John Skelton - A LAUD AND PRAISE MADE FOR OUR SOVEREIGN LORD THE KING.

A LAUD AND PRAISE MADE FOR OUR SOVEREIGN LORD THE KING.

[This title (in a different handwriting from that of the poem) is the endorsement of the MS., which consists of two leaves, bound up in the volume marked B. 2. 8, (pp. 67-69) among the Records of the Treasury of the Receipt of the Exchequer, now at the Rolls House. [Printed for the first time by Dyce, from a manuscript discovered by Mr. W. H. Black.] Qy. is this poem the piece which, in the catalogue of his own writings, Skelton calls "The Book of the Rosiar," Garland of Laurel, v. 1178.

THE Rose both White and Red<1>
In one Rose now doth grow;
Thus through every stead
Thereof the fame doth blow:
Grace the seed did sow:
England, now gather flowers,
Exclude now all dolours.

Noble Henry the eight,<2>
Thy loving sovereign lord,
Of kings' line most straight,                                                                          10
His title doth record:
In whom doth well acord
Alexis young of age,
Adrastus wise and sage.

Astrea, Justice hight,<3>
That from the starry sky
Shall now come and do right,
This hundred year scantly
A man could not espy
That Right dwelt us among,                                                                          20
And that was the more wrong:

Right shall the foxes chare,<4>
The wolves, the bears also,
That wrought have much care,
And brought England in woe:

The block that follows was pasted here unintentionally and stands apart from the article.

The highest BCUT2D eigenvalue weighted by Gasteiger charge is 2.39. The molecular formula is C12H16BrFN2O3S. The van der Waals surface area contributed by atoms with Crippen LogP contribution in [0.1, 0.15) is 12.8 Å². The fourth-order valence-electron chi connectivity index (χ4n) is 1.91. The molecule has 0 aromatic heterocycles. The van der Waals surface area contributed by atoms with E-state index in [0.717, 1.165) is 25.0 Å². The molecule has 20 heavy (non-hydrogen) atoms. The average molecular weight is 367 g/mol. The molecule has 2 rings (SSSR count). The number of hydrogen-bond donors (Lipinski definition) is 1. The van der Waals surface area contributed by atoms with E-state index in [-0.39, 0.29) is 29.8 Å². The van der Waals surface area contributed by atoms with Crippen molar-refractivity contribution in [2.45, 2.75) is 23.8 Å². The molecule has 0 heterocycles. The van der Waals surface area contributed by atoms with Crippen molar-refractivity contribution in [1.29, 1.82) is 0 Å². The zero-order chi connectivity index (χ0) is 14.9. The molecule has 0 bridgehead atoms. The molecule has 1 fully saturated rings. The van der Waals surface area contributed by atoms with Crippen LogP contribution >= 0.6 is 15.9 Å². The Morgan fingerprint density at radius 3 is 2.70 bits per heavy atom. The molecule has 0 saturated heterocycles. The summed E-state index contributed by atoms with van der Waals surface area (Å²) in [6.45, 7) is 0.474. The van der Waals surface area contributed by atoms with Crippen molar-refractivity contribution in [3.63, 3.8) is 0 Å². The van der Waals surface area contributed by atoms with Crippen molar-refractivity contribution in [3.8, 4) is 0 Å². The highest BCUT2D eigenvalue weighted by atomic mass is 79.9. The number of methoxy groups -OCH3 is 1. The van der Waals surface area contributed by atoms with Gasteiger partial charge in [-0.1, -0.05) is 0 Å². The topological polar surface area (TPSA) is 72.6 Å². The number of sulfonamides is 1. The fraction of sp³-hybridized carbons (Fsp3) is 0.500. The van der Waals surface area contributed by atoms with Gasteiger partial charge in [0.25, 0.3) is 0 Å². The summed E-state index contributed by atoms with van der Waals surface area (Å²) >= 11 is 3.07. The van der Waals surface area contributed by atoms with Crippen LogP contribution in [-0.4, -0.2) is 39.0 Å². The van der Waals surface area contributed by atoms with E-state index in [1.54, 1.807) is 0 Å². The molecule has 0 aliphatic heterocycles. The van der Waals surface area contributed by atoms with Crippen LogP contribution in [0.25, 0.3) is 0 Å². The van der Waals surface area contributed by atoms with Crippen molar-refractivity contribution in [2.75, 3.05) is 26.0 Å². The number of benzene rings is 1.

They shall worry no mo,
Nor root the Rosary
By extort treachery:

Of this our noble king<5>
The law they shall not break;                                                                        30
They shall come to reckoning;
No man for them will speak:
The people durst not creke
Their griefs to complain,
They brought them in such pain:

Therefore no more they shall<6>
The commons overbace,
That wont were over all
Both lord and knight to face;
For now the years of grace                                                                            40
And wealth are come again,
That maketh England fain.

Adonis of fresh colour,<7>
Of youth the godly flower,
Our prince of high honour,
Our paves, our succour,
Our king, our emperor,
Our Priamus of Troy,
Our wealth, our worldly joy;

Upon us he doth reign, <8>
That maketh our hearts glad,
As king most sovereign                                                                                 50
That ever England had;
Demure, sober, and sad,
And Martis' lusty knight;<9>
God save him in his right!
Amen.

Bien men sovient.<10>

Per me laurigerum Britonum Skeltonida vatem.<11>

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